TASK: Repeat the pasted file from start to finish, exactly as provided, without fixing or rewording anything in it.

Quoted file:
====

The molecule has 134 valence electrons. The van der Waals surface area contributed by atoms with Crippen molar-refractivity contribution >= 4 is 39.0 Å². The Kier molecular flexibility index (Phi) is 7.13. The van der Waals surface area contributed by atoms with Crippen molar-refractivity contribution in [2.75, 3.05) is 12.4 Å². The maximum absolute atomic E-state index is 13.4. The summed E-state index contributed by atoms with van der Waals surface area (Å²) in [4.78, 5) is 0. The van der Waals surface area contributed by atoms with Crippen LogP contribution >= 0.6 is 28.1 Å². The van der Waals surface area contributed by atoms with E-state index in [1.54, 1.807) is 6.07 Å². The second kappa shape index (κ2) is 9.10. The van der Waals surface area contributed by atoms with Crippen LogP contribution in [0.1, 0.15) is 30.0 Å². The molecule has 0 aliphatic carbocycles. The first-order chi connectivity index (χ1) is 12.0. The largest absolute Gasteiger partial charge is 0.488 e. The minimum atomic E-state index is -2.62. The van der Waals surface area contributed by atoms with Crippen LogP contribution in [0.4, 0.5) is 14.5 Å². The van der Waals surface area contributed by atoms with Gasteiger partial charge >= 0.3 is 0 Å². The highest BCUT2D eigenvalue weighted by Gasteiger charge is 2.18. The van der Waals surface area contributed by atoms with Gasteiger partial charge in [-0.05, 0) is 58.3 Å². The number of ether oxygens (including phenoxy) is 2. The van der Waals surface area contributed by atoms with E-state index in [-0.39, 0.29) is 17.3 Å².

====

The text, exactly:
The molecule has 134 valence electrons. The van der Waals surface area contributed by atoms with Crippen molar-refractivity contribution >= 4 is 39.0 Å². The Kier molecular flexibility index (Phi) is 7.13. The van der Waals surface area contributed by atoms with Crippen molar-refractivity contribution in [2.75, 3.05) is 12.4 Å². The maximum absolute atomic E-state index is 13.4. The summed E-state index contributed by atoms with van der Waals surface area (Å²) in [4.78, 5) is 0. The van der Waals surface area contributed by atoms with Crippen LogP contribution >= 0.6 is 28.1 Å². The van der Waals surface area contributed by atoms with E-state index in [1.54, 1.807) is 6.07 Å². The second kappa shape index (κ2) is 9.10. The van der Waals surface area contributed by atoms with Crippen LogP contribution in [0.1, 0.15) is 30.0 Å². The molecule has 0 aliphatic carbocycles. The first-order chi connectivity index (χ1) is 12.0. The largest absolute Gasteiger partial charge is 0.488 e. The minimum atomic E-state index is -2.62. The van der Waals surface area contributed by atoms with Crippen LogP contribution in [0.4, 0.5) is 14.5 Å². The van der Waals surface area contributed by atoms with Gasteiger partial charge >= 0.3 is 0 Å². The highest BCUT2D eigenvalue weighted by Gasteiger charge is 2.18. The van der Waals surface area contributed by atoms with Gasteiger partial charge in [-0.05, 0) is 58.3 Å². The number of ether oxygens (including phenoxy) is 2. The van der Waals surface area contributed by atoms with E-state index in [-0.39, 0.29) is 17.3 Å².